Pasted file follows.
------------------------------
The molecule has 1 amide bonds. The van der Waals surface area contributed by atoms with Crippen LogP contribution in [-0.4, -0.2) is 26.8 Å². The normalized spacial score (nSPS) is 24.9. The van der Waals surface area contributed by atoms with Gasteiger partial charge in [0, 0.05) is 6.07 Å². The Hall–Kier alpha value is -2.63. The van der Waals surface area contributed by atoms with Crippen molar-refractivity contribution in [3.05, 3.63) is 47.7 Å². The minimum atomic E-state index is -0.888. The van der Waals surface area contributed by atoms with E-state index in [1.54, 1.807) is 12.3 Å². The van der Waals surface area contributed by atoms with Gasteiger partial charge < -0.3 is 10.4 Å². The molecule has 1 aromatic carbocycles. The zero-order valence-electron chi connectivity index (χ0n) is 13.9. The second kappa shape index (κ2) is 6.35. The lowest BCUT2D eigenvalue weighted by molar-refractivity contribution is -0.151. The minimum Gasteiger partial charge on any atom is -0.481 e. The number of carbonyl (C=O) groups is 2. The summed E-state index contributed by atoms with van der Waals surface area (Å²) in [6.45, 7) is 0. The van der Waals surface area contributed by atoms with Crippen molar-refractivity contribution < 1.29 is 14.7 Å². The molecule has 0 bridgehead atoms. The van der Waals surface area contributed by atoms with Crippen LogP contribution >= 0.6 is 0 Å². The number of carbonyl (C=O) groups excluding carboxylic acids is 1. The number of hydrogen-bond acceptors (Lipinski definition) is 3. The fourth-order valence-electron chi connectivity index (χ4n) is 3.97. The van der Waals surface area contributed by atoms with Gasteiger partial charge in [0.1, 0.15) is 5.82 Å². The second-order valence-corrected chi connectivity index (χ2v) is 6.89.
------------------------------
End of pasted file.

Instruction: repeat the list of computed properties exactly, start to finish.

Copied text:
The molecule has 1 amide bonds. The van der Waals surface area contributed by atoms with Crippen LogP contribution in [-0.4, -0.2) is 26.8 Å². The normalized spacial score (nSPS) is 24.9. The van der Waals surface area contributed by atoms with Gasteiger partial charge in [0, 0.05) is 6.07 Å². The Hall–Kier alpha value is -2.63. The van der Waals surface area contributed by atoms with Crippen molar-refractivity contribution in [3.05, 3.63) is 47.7 Å². The minimum atomic E-state index is -0.888. The van der Waals surface area contributed by atoms with E-state index in [1.54, 1.807) is 12.3 Å². The van der Waals surface area contributed by atoms with Gasteiger partial charge < -0.3 is 10.4 Å². The molecule has 1 aromatic carbocycles. The zero-order valence-electron chi connectivity index (χ0n) is 13.9. The second kappa shape index (κ2) is 6.35. The lowest BCUT2D eigenvalue weighted by molar-refractivity contribution is -0.151. The minimum Gasteiger partial charge on any atom is -0.481 e. The number of carbonyl (C=O) groups is 2. The summed E-state index contributed by atoms with van der Waals surface area (Å²) in [6.45, 7) is 0. The van der Waals surface area contributed by atoms with Crippen molar-refractivity contribution < 1.29 is 14.7 Å². The molecule has 0 bridgehead atoms. The van der Waals surface area contributed by atoms with Crippen LogP contribution >= 0.6 is 0 Å². The number of carbonyl (C=O) groups excluding carboxylic acids is 1. The number of hydrogen-bond acceptors (Lipinski definition) is 3. The fourth-order valence-electron chi connectivity index (χ4n) is 3.97. The van der Waals surface area contributed by atoms with Gasteiger partial charge in [0.1, 0.15) is 5.82 Å². The second-order valence-corrected chi connectivity index (χ2v) is 6.89.